Friday, June 19, 2015

Climate Change - COP-20, Bonn, ... Not Ready for Paris

We just had an eleven days of talks about the future of climate change in Bonn, Germany. The results do not look good (surprise -- not!).

To begin with, remember the important thing to note is that at the end of 2015, in Paris at Conference of Parties to the United Nations Framework on Climate Change (COP-21), we are supposed to finalize a new agreement to replace the Kyoto Protocol.

Let us go back six months to the failed (again!) Conference of the Parties. In December 2014 it was the turn of Lima, Peru to host COP-20.

COP-20 was to be a major step toward the goal of having an agreement ready for Paris. In fact, COP-20 was nothing like that at all. What we got was a weak four page statement. Those four pages were indeed agreed on only after the conference went into overtime -- and addressed none of the major issues.

One thing that was "agreed" on at COP-20 was that countries would give to the UNFCCC secretariat stating their country's action plan. However, the plan is voluntary, not mandatory. The deadline was 31 March. But only 34 countries have given their action plan! That just shows how unimportant governments think about making any real impact.

However, just the individual contributions are not enough. The sum of all emissions cuts must be such that they keep the global temperature rise below 2 degrees Celsius.

Now what about Bonn? The biggest thing is that many important countries are refusing to discuss national contributions and how they would add together. Without this there is really no way that the goals of climate change could be met. The European Union (EU) and African countries want countries to face up to the fact that emission totals won't keep global warming below the 2 degree threshold. However, other countries - especially, China, India, and Brazil - do not want to discuss national contributions until Paris. This has effectively slowed the negotiations.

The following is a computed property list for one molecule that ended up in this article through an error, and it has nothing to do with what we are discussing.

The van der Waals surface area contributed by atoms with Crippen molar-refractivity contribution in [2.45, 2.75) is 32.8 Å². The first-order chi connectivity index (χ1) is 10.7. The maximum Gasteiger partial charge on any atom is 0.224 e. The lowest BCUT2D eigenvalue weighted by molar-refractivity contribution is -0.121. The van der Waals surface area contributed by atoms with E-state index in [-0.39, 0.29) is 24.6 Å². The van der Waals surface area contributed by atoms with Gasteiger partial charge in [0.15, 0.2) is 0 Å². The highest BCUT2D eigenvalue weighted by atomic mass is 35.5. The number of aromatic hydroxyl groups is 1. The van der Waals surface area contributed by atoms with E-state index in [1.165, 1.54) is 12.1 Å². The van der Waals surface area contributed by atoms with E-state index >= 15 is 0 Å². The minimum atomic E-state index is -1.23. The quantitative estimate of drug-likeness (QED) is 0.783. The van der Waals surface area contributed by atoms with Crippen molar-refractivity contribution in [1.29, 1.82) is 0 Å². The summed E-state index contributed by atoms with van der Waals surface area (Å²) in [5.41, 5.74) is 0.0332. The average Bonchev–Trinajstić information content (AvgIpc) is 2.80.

Instead, the negotiators spent almost all of the meeting discussing procedural issues for the Paris meeting. But even more importantly is the fact that the major issues (in addition to emission cuts) such as equity and finance for developing countries have yet to be addressed.

There was one piece of good news. That is, a draft agreement on technical aspects of the UN's REDD+ (Reductions of Emissions due to Deforestion and Degradation Plus reforestation) was agreed to.

So what will happen in Paris? I think that the countries will agree to will be a meaningless piece of paper. Then they will claim it to be the deal of the century. And global warming will continue to go on.

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